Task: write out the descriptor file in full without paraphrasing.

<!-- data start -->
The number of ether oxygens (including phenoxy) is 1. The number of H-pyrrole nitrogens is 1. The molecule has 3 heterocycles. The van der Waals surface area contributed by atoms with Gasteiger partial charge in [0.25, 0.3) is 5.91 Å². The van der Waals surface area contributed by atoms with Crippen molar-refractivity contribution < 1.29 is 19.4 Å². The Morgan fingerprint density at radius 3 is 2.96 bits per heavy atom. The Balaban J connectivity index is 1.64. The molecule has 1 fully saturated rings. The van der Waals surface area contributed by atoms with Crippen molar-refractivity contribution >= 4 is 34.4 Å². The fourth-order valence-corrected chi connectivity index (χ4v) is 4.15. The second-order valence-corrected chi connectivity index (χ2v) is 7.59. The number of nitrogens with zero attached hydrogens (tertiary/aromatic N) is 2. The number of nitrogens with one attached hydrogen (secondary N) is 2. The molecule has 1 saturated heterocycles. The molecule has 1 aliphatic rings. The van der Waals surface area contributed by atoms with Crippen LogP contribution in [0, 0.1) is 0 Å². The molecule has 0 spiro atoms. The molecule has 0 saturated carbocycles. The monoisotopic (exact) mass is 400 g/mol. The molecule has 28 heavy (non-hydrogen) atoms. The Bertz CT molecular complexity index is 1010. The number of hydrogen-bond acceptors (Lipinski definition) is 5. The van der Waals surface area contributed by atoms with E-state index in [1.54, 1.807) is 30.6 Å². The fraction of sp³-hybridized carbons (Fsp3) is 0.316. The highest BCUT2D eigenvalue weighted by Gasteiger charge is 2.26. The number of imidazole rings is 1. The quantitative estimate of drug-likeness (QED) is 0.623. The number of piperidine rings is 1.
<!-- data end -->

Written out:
The number of ether oxygens (including phenoxy) is 1. The number of H-pyrrole nitrogens is 1. The molecule has 3 heterocycles. The van der Waals surface area contributed by atoms with Gasteiger partial charge in [0.25, 0.3) is 5.91 Å². The van der Waals surface area contributed by atoms with Crippen molar-refractivity contribution < 1.29 is 19.4 Å². The Morgan fingerprint density at radius 3 is 2.96 bits per heavy atom. The Balaban J connectivity index is 1.64. The molecule has 1 fully saturated rings. The van der Waals surface area contributed by atoms with Crippen molar-refractivity contribution >= 4 is 34.4 Å². The fourth-order valence-corrected chi connectivity index (χ4v) is 4.15. The second-order valence-corrected chi connectivity index (χ2v) is 7.59. The number of nitrogens with zero attached hydrogens (tertiary/aromatic N) is 2. The number of nitrogens with one attached hydrogen (secondary N) is 2. The molecule has 1 saturated heterocycles. The molecule has 1 aliphatic rings. The van der Waals surface area contributed by atoms with Crippen LogP contribution in [0, 0.1) is 0 Å². The molecule has 0 spiro atoms. The molecule has 0 saturated carbocycles. The monoisotopic (exact) mass is 400 g/mol. The molecule has 28 heavy (non-hydrogen) atoms. The Bertz CT molecular complexity index is 1010. The number of hydrogen-bond acceptors (Lipinski definition) is 5. The van der Waals surface area contributed by atoms with E-state index in [1.54, 1.807) is 30.6 Å². The fraction of sp³-hybridized carbons (Fsp3) is 0.316. The highest BCUT2D eigenvalue weighted by Gasteiger charge is 2.26. The number of imidazole rings is 1. The quantitative estimate of drug-likeness (QED) is 0.623. The number of piperidine rings is 1.